Wednesday, April 06, 2005

Farmworker Victory: Blow Struck Against Slavery

Victories in battles over working conditions and pay are few and far between for America's farm workers -- or any workers -- these days. Eric Schlosser, author of Fast Food Nation, has an op-ed in the NY Times today describing the victory of the Coalition of Immokalee Workers over Yum Brands, owner of Taco Bell, KFC, Pizza Hut, A&W All American Food Restaurants and Long John Silver. The victory was largely a result of a 4-year long boycott against Taco Bell, a major purchaser of tomatoes grown in Immokalee.

As Schlosser says, "the need for a corporate edict against slavery in the United States reveals just how bad things have become for farm workers."
Migrant farm workers have long been the nation's poorest group of workers. Although wages and working conditions greatly improved during the 1970's, thanks to the efforts of Cesar Chavez and the United Farm Workers, the rise of illegal immigration and anti-union sentiment later eroded those gains. In California, where more than half of America's fruits and vegetables are grown (and mainly picked by hand), the hourly wages of some farm workers adjusted for inflation have fallen by more than 50 percent since 1980.

Today the majority of America's farm workers are illegal immigrants. They often live in run-down trailers, sheds, garages and motels, where a dozen or so may share a room. Their status as black market labor makes them fearful of being deported, wary of union organizers and vulnerable to exploitation. The typical migrant farm worker is a young Mexican male who earns less than $8,000 a year.

The working conditions in the fields of Florida are especially bad. According to a recent study by the Urban Institute, perhaps 80 percent of the migrants in Florida are illegal immigrants. They are usually employed by labor contractors, who charge them for food, housing, transportation - and, on occasion, smuggling fees. These charges are often deducted from workers' paychecks, trapping migrants in debt. Since 1996, six cases of involuntary servitude have resulted in convictions in Florida; many others have probably gone undetected. In one of these cases, hundreds of farm workers were held captive by labor contractors based in La Belle and Immokalee, Fla., forced to work without pay and warned that their tongues would be cut off if they tried to escape. The Florida legislature has done little to help migrants. Agriculture is the state's second-largest industry, after tourism, and many legislators have close ties with leading growers.
The boycott worked:
With coalition members conducting hunger strikes and staging demonstrations in front of Taco Bell headquarters in Irvine, Calif., it seemed increasingly unwise for the nation's leading purveyor of Mexican food to be publicly linked with the exploitation of poor Mexicans. And the coalition's wage demand was by no means outrageous. It was asking for a pay raise of one penny for every pound of tomatoes picked - the first major wage increase in Immokalee since the late 1970's.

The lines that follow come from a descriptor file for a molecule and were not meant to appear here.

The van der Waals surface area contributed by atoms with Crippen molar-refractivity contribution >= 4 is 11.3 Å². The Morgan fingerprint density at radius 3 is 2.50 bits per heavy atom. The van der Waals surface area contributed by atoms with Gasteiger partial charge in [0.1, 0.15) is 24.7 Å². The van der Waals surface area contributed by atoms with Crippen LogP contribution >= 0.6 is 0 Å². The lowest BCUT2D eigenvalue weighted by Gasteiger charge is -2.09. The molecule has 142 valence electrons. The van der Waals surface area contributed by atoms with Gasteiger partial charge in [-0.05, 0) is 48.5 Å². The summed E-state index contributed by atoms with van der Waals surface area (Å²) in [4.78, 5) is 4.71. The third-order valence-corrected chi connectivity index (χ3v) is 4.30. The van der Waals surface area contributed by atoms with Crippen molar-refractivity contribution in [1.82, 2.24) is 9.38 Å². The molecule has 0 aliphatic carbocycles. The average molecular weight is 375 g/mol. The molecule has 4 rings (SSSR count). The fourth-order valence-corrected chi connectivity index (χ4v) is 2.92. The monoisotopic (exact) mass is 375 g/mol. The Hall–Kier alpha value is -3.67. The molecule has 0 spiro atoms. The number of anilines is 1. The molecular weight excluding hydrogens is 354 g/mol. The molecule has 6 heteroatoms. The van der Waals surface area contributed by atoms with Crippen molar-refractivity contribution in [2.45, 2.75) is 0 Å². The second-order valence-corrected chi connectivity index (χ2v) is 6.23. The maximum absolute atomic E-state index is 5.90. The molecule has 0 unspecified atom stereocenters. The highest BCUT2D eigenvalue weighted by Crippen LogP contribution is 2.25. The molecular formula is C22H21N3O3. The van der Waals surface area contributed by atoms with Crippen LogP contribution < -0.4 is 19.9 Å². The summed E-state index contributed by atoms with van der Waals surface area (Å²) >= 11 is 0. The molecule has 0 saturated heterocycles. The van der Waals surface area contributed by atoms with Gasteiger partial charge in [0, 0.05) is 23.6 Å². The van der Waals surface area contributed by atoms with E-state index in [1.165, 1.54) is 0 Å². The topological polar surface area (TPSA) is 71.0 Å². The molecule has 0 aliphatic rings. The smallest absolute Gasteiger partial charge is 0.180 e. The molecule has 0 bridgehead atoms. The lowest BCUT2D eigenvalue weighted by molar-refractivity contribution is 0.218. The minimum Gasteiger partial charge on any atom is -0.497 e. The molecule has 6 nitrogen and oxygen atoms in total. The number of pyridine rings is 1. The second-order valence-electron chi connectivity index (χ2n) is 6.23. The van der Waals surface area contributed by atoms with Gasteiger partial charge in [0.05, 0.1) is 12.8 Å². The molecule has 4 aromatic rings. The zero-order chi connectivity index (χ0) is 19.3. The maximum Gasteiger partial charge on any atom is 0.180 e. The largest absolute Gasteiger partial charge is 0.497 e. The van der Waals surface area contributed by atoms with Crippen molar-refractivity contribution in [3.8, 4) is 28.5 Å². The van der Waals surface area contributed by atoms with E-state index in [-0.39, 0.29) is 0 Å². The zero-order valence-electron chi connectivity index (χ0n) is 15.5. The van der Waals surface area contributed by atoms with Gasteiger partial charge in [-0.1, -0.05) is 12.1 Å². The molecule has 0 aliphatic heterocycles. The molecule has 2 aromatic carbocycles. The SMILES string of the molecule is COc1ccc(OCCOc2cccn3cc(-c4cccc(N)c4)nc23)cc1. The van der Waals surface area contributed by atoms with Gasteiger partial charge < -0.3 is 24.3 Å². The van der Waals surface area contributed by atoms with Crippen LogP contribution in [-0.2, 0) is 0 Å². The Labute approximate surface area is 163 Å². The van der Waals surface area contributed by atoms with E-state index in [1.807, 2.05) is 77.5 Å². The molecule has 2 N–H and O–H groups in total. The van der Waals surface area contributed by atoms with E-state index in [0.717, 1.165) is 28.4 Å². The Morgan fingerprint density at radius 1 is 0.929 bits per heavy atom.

And that penny per pound -- which may cost the $9 billion corporation several hundred thousand dollars a year -- doubles the take-home pay of the migrant workers.

Schlosser also points out the underlying causes of the abuse, a system that bears similarities to the way Wal-Mart relates to its suppliers:
Although farmers are often demonized in reports about migrant labor, it's important to point out that they are under tremendous pressure from the leading fast food chains to reduce costs. Food-service companies now purchase the majority of fresh produce in the United States - and farmers often believe that cutting wages is necessary to cut prices for their largest customers. Meaningful change, therefore, will have to come from the top.
And where, you might ask, have the federal and state goverments been while this abuse has been going on? Ignoring the problem and weakening workers rights and the agencies that are supposed to enforce them.

According to Schlosser:
The failure of government to protect the weakest and most impoverished workers in the United States has left the job to corporations and consumers. Taco Bell deserves credit for acknowledging its responsibility on this issue. Now McDonald's, Burger King, Wendy's and Yum's other brands need to do the same.
And in addition to corporations and consumers, let's not forget to give some credit to the workers themselves and the Coalition of Immokalee Workers. With the turmoil and hand-wringing embroiling the labor movement these days, the lessons of this victory of the weakest over the strongest shouldn't be overlooked: First, creative organizing can overcome the greatest obstacles. And second, while the debate rages over the role of health and safety in the labor movement, don't underestimate the power of working conditions as an organizing tool.

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